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Diseases

Genetic and Rare Diseases Information Center (GARD)

Benign rolandic epilepsy (BRE)


Other Names for this Disease
  • Benign rolandic epilepsy of childhood (BREC)
  • Benign epilepsy with centro-temporal spikes (BECTS)
  • Benign epilepsy of childhood with centrotemporal spikes (BECCT)
See Disclaimer regarding information on this site. Some links on this page may take you to organizations outside of the National Institutes of Health.

Treatment

Newline Maker

What treatment is available for benign rolandic epilepsy?

Usually treatment is not necessary as the seizure episodes are infrequent and are typically resolve by puberty. In instances where seizures might be more frequent, antiseizure medications, such as carbamazepinephenobarbital, phenytoin, valproic acid, clonazepam, clobazam, gabapentin, and levetiracetam may be utilized. Most individuals respond to a low dose of a single drug; however rarely, a combination of different medications is needed.[1]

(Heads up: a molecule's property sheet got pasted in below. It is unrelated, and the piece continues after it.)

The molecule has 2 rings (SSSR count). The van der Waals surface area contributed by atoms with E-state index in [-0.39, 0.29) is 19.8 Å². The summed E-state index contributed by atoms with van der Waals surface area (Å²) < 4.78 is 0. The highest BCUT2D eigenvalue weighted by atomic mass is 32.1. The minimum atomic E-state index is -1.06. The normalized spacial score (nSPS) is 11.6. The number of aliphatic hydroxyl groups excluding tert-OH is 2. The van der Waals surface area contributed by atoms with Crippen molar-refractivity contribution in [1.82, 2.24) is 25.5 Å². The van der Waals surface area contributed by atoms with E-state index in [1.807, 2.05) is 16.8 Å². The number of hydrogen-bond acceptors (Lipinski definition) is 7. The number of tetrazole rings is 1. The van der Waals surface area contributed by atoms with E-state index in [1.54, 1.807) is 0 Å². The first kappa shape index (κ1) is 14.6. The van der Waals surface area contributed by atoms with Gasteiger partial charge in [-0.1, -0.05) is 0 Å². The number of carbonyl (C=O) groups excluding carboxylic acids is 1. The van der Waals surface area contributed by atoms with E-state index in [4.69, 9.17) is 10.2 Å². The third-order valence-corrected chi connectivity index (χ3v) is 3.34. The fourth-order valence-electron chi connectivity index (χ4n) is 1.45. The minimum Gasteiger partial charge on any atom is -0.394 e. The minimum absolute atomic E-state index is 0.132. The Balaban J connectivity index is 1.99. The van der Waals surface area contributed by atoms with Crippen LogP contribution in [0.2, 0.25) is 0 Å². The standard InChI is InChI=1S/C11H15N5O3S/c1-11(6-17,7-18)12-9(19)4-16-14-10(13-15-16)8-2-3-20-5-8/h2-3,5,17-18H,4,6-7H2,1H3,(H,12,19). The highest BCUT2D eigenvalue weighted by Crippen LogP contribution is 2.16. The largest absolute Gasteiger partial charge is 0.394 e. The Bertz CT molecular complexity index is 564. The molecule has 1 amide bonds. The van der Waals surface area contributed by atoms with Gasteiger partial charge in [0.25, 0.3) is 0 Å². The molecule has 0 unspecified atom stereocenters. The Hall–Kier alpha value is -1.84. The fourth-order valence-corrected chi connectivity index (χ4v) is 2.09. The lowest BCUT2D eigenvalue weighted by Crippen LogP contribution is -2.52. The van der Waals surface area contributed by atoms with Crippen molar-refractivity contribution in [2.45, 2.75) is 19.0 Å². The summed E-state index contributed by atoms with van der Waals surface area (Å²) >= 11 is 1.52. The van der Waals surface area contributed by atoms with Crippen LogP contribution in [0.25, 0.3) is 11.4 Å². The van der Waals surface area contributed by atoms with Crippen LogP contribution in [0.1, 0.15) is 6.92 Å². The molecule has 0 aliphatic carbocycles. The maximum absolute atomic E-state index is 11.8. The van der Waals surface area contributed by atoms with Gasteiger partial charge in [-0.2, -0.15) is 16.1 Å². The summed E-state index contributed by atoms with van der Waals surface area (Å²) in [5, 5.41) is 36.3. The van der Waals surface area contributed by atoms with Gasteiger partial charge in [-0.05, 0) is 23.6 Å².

Last updated: 4/22/2016

References
  1. Ahmad K Kaddurah, MD. Benign Epilepsy of Childhood With Centrotemporal Spikes. Medscape. December 23, 2015; http://emedicine.medscape.com/article/1181649-overview#a7.


GARD Video Tutorial

  • Finding Treatment Information - A video developed by GARD Information Specialists that explains how you can find information about treatment for a rare disease.

    Finding Treatment Information

Clinical Trials & Research for this Disease

  • The Centers for Mendelian Genomics program is working to discover the causes of rare genetic disorders. For more information about applying to the research study, please visit their website.
Other Names for this Disease
  • Benign rolandic epilepsy of childhood (BREC)
  • Benign epilepsy with centro-temporal spikes (BECTS)
  • Benign epilepsy of childhood with centrotemporal spikes (BECCT)
See Disclaimer regarding information on this site. Some links on this page may take you to organizations outside of the National Institutes of Health.